|Ground:||Old Trafford, Manchester|
|Scorecard:||Lancashire v Yorkshire|
|Player:||A Lyth, JA Rudolph, A McGrath, G Chapple|
|Event:||LV County Championship 2010|
No fours before lunch is the traditional attitude at Roses matches, but one that is decidedly non-PC in modern times. But the likes of Wilfred Rhodes, Arthur Mitchell and others must have been turning in their graves at the sight of Yorkshire as Adam Lyth plundering the Lancashire bowled with impunity at Old Trafford today. He played some superb strokes in running to his first century in a Roses match, paving the way for Yorkshire as dominant total of 379 for eight at the close of play.
Yorkshire won the toss and batted first in sunny weather on a good-looking pitch. With Joe Sayers unwell and Andrew Gale with the English Lions, the acting captain Jacques Rudolph thrust himself back into the opening spot, but he was merely an extra as Lyth took centre stage. Lyth was confident right from the start, excelling with his crisp, decisive cover-drives and also his own stroke, half drive and half clip, wide of mid-on. After ten overs Yorkshire were 43 without loss, of which Rudolph had the three and Lyth (having faced four more balls than his partner) the forty. Lyth reached his fifty in just under the hour, off 47 balls, with his tenth four, clipped backward of point, and was on course for what is believed to be the unique and sacrilegious feat of scoring a century before lunch on the first day of a Roses match. The wily old pro Glen Chapple, bowling mainly to Rudolph, conceded just ten runs off his six overs, but his team-mates suffered.
For confidence and panache against bowlers unable to move the ball significantly, Lyth took full marks, though he was not always secure. He was occasionally beaten, and on 28 a miscued hook just evaded the clutches of fine leg and went for four. With Tom Smith coming on for a useful spell, Lancashire managed to rein him in a little, and he went to lunch on 84. Rudolph had got out of his groove to reach half of his partner as score, and Yorkshire were 126 without loss a remarkably, no extras yet.
Rudolph reached his fifty shortly after the interval, but it took Lyth more than half an hour to reach the coveted Roses century all the more so for him, as his previous first-class best against Lancashire was 19. He then fell two balls later for exactly 100, a leg-side tickle off Smith to the keeper, and Yorkshire as opening stand of 166 was broken. Altogether he faced 124 balls and hit 17 fours most of them, in defiance of tradition, before lunch.
Rudolph went on to make a very valuable 84, showing more application than he appeared to do at times while opening last season, and leaving the flashy strokes to his partners. He was out when Daren Powell, who bowled an occasional a jaffer made a ball fly off the pitch and Rudolph, playing loosely for once, edged a shoulder-high catch into the slips. Anthony McGrath had begun with great care, but then displayed some powerful strokes, going in to tea with 45 (Jonny Bairstow 25), and the total 265 for two.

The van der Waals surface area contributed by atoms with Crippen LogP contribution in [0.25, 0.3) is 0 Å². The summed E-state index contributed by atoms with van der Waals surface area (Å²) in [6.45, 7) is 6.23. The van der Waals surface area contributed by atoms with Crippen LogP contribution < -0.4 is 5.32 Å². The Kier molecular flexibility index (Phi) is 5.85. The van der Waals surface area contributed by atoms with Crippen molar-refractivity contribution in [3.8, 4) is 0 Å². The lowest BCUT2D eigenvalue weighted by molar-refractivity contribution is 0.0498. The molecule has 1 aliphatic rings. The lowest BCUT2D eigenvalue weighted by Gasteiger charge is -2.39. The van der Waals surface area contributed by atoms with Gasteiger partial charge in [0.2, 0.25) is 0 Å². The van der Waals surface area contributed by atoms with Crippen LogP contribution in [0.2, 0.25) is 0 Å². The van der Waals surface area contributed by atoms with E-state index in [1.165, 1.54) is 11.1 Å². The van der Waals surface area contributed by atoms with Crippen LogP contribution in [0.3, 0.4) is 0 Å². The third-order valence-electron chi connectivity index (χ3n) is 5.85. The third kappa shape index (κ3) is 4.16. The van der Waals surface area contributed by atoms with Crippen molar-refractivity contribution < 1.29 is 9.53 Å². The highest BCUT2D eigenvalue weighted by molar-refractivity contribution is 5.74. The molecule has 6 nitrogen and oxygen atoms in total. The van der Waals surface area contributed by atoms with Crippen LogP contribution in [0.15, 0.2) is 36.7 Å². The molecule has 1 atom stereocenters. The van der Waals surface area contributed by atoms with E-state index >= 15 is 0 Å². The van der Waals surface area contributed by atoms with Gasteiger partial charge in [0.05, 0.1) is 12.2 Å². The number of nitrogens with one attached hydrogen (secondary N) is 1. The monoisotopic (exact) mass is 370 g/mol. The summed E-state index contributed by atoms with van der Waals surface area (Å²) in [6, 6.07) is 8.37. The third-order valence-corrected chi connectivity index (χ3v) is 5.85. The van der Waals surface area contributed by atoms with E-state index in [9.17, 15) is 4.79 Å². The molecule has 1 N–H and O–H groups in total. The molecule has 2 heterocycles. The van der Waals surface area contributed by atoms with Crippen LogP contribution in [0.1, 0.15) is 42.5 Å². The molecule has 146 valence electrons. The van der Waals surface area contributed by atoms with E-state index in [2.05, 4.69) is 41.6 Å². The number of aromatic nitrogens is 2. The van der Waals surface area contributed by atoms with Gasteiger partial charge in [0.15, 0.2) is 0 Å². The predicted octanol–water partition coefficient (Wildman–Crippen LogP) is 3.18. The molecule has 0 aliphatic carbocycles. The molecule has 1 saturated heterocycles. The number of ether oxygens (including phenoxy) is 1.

It took McGrath another twenty minutes after tea to reach his half-century; it took him 90 balls. Bairstow was now not far behind him, but he fell for 47, very well caught off a leading edge at short cover by Simon Katich off Smith at 299. McGrath, however, could not get going again, and he was finally bowled by Powell for 61, playing on as he tried to force a ball off the back foot. Gerard Brophy was batting fluently, while Adil Rashid turned his first ball to the midwicket boundary.
The weather since the interval had clouded over and there were a few spots of rain, but play continued. Steadily Lancashire continued to fight back, and Brophy was trapped lbw for 35 off 39 balls as he walked into a straight ball from Chapple, the Lancashire captain finally taking a well-deserved wicket. He quickly followed with three more. First a slash from Rashid (13) was brilliantly caught one-handed by Steven Croft, and then he had Azeem Rafiq (4) caught at the wicket. Finally Tino Best (1) skied a return catch, and the total had deteriorated to 373 for eight. Rich Pyrah and Steven Patterson added another six before play ended, more than 30 minutes after the scheduled close.
After being 299 for two at one stage, Yorkshire fell away in the final session, and it will be a surprise if they add many more on the second morning, as their last two batsmen are not noted for their competence in this department. On the whole, the luck ran Yorkshire's way from the moment they won the toss, and Lancashire had to suffer a number of instances where a miscued stroke did not go to hand, or the bowler beat the batsman all ends up without hitting the stumps. But the home county, who maintained such a poor over rate, is fighting back and are not out of this match yet.